Cage/Feldman Radio Chats

James Pritchett has made an entry point for his recent series of blogs about Radio Happenings, a show of of over four hours of conversations between John Cage and Morton Feldman, on WBAI Radio, New York City, in 1966 and 1967: On the Cage/Feldman Radio Happenings. You can find them on Pritchett’s blog, The Piano in My Life, 7–29 December 2015.

And if you’re interested in other articles about experimental music, drop in on the Journal of Experimental Music Studies, the EMC’s own house journal, containing original work, reprints of classic writings from Contact magazine and elsewhere, and  links to related writings on the web.

Anderson on the Scratch Orchestra and the ‘Leicester School’

Thanks to the nice people at the University of Michigan Press, we are able to make available an uncorrected draft of the chapter by Virginia Anderson, ‘Experimental Music after Nyman’.* This chapter was published in the book Tomorrow is the Question: New Directions in Experimental Music Studies, edited by Benjamin Piekut (Ann Arbor: University of Michigan Press, 2014), and has been uploaded onto Virginia Anderson’s page. This might make a nice taster for the book as a whole, which is available here. For now, here is the draft chapter:…/British_Experimental_Music_After… .

Here’s Virginia’s abstract:

Tomorrow is the Question presents an approach to experimental music designed to be different from that of the ‘first wave’ authors (David Nicholls, David Patterson, Christopher Shultis), by exploring a global, multi-ethnic, and postgenre scene beyond strictly Cagean music. The chapter itself begins by noting a radical difference in subject matter between Gavin Bryars’ foreword to the Ashgate Research Companion to Experimental Music (2009) and the book itself. This begs the question of what ‘experimental’ music actually is: the process and the resulting sound? Or is it cultural: the shared ethics and activity that tie musicians together as a group, regardless of the music they make? I compare the ethos and activity of the Scratch Orchestra, who appear in Michael Nyman’s Experimental Music: Cage and Beyond (1974) with the Leicester School of composers (which Bryars founded). The Leicester School music can sound classical, almost opposite to the ‘textbook’ definition of experimental music, yet its subject matter and presentation exemplify traits that are fully as experimental as Cage.

And Virginia also says, ‘Hope you enjoy it!’

* ‘After Nyman’ means after the 1974 publication of the book Experimental Music: Cage and Beyond by Michael Nyman. Michael Nyman is, of course, very active as a composer today, so there’s no question of ‘after’ Nyman the composer!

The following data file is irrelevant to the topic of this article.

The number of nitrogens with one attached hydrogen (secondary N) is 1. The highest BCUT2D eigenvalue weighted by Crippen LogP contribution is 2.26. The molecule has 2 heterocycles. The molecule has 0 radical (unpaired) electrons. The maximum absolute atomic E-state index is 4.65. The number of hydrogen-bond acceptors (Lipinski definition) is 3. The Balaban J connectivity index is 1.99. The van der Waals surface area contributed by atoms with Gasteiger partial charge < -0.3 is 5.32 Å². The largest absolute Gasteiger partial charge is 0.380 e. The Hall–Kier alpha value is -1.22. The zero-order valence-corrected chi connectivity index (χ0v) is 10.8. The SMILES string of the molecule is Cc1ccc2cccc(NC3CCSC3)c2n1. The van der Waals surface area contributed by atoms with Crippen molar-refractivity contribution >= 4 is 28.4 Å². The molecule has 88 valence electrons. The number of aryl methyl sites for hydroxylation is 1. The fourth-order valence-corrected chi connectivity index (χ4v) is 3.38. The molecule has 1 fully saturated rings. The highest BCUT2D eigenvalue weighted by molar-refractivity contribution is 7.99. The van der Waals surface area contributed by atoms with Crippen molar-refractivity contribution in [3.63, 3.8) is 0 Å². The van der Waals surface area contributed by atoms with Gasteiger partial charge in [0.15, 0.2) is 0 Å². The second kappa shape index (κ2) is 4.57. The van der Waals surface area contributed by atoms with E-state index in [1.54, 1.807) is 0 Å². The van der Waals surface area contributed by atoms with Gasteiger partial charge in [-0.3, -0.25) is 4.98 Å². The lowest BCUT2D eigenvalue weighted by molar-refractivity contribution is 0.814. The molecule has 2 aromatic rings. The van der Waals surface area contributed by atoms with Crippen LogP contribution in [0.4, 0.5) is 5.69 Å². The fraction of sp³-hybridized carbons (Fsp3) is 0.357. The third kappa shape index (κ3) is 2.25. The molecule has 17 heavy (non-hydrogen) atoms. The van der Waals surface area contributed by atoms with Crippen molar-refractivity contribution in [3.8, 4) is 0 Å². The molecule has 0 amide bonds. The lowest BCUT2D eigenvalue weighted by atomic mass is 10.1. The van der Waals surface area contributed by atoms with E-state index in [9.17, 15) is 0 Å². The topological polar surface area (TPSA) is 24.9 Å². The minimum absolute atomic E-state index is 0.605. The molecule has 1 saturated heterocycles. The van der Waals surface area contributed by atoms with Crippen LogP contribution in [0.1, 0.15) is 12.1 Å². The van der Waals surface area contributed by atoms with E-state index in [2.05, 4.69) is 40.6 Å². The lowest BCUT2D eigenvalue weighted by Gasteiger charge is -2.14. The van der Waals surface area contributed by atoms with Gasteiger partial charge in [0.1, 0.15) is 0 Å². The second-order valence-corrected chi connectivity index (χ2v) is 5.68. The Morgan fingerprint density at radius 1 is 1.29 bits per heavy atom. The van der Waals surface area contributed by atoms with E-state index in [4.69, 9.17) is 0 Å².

South Leicestershire’s finest

There will be another meeting of Slie, the South Leicestershire Improvisors Orchestra) onn Thursday night, 4 February, at Quad Studios, Downtown Leicester, 78  Friday Street, from 8.30 pm.

This is what Slie says:

We’re having January off (well, we did run right up into December!) but return in February for the first blast of 2016: our regular core of players featuring Virginia Anderson (reeds), Lee Allatson (drums), Bruce Coates (saxes), Christopher Hobbs (piano and percussion) and Trevor Lines (bass), but this year we plan to augment the line up with different guest players each month… Spicy! Hope to see you there.

The guest player this month is Rick Nance.

The s.l.i.e are delighted to announce that our guest player for February’s event is Rick Nance (guitar). Rick Nance is a performer and musical researcher who plays trumpet and classical/electric guitar and is a composer of electro-acoustic music, primarily acousmatic. He has a PhD from DeMontfort University in Leicester, UK and is presently featured as a guest composer in the studios of Birmingham-Southern College. He has participated in free improvisation ensembles with surrealists TransMuseq, free music trio PhantomLimb, and the noise/improv collective Liquid Brick. His compositions have been performed in Paris, Pisa, New York, Liverpool, Mexico City, New Orleans, San Francisco, Birmingham, Alabama and other locales. His compositions and research focus on sound as plastic, and music as plastic art, akin to sculpture, painting or film. As listening is his main focus, over the years, deeper listening led from his interest in improvisation to acousmatic composition.

So, a whole lot of improv goodness. Hope to see you there. For more info, see their Facebook page.